ISTANBUL, Turkey – It has been three decades since I was in this wedge of the world. Returning to Greece and visiting western Turkey for the first time has deepened my understanding of the pivotal role these two countries have played in shaping global history from governance to culture and commerce. Separated largely by the silky blue Aegean Sea, people in these two nations have been stitched together by a hefty sense of self preservation and a level of bravado slow-roasted and tested since the days of the Old Testament.
Like a fine Turkish rug for sale in this city’s Grand Bazaar, the current state of affairs in this region are not easily unraveled or explained. Some answers can be threaded to the behavior and beliefs of the Ottoman Empire at its height in the 16th and 17th centuries, when ruler Suleiman the Magnificent deftly controlled much of the Eastern Mediterranean, including Greece.
But the Turkish Empire, with its capital in modern-day Istanbul, ended in 1922, and today there is a new balance of power at play on the shores of the Aegean. Traveling by boat, bus and foot this summer, I witnessed the tale of two countries: one rising and one struggling. Turkey is ascending, lusting to become a 21st-century influencer and economic power. By contrast, Greece is teetering like one of its countless historical sites in desperate need of restoration.
Athens is as brown and hot as it was in August 1979, when I walked the Acropolis among Greek Gods and scaffolding. Nothing has changed much, it seems. I swear, some of the same scaffolding is still in use today at the historic hilltop overlooking the central city. The airport, thanks to the 2004 Summer Olympics, is more modern, frankly, than parts of LAX, and there’s an adequate Athens subway system now. But overall the city looks tired and worn. Since the Olympic torch was extinguished, many Greeks say this country of 11 million has been in a state of decline.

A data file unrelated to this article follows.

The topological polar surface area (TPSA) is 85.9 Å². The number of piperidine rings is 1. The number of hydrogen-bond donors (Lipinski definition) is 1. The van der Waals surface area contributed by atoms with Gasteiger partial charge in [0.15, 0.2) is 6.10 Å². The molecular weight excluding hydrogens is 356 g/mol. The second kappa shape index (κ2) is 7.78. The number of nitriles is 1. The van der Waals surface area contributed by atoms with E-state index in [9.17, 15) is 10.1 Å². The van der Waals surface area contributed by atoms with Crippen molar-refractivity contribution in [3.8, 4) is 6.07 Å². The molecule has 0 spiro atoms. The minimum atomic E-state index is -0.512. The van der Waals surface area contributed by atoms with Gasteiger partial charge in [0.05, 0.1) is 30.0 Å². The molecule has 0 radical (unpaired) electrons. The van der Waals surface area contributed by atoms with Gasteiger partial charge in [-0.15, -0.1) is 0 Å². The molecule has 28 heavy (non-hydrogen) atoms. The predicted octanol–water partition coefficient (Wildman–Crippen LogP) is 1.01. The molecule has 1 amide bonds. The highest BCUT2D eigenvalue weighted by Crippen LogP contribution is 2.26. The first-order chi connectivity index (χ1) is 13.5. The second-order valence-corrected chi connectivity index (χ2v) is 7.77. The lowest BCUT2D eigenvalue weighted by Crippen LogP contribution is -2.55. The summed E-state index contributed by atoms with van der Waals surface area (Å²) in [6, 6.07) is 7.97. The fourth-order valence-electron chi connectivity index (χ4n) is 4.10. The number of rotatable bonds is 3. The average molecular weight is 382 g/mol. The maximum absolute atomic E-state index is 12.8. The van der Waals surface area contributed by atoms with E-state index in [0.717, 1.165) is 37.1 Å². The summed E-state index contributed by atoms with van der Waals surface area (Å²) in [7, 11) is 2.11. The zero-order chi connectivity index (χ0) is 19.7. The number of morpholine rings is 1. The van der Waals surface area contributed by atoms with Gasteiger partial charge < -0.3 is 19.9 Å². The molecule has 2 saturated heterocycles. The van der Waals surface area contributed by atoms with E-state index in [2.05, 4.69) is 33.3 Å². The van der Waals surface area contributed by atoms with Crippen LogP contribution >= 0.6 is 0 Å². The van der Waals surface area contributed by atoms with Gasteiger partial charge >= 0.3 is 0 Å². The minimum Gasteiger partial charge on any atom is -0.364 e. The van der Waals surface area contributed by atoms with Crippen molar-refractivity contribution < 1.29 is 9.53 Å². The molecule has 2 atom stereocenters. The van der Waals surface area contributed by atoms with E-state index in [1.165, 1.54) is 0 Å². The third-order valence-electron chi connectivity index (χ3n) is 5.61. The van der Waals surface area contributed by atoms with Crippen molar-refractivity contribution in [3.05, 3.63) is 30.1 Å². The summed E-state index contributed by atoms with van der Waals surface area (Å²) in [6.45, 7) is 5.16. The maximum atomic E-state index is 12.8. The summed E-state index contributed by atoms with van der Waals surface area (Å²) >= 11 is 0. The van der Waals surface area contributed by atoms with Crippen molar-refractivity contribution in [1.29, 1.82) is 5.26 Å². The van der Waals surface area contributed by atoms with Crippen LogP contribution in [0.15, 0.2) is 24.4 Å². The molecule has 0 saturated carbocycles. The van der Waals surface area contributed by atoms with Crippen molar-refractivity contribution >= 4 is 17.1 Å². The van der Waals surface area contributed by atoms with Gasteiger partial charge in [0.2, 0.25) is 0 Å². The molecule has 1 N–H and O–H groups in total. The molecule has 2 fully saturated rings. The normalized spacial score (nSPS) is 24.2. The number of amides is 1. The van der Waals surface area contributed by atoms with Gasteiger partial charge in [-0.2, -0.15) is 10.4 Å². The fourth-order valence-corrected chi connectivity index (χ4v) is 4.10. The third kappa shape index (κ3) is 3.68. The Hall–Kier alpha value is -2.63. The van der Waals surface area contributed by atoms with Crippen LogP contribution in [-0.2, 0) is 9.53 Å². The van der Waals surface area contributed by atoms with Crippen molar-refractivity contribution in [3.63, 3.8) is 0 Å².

The woeful economy and soaring unemployment (almost 23.5 percent) has been well documented. Athens, in particular, has a swelling population of illegal immigrants, many from Africa who have landed in search of work. Hoping to keep moving to Central and Western Europe to secure jobs, many lack proper identification papers and are now stuck in Athens, a melting pot of 4 million. They are ever present in alleys, on park benches and in the Placas.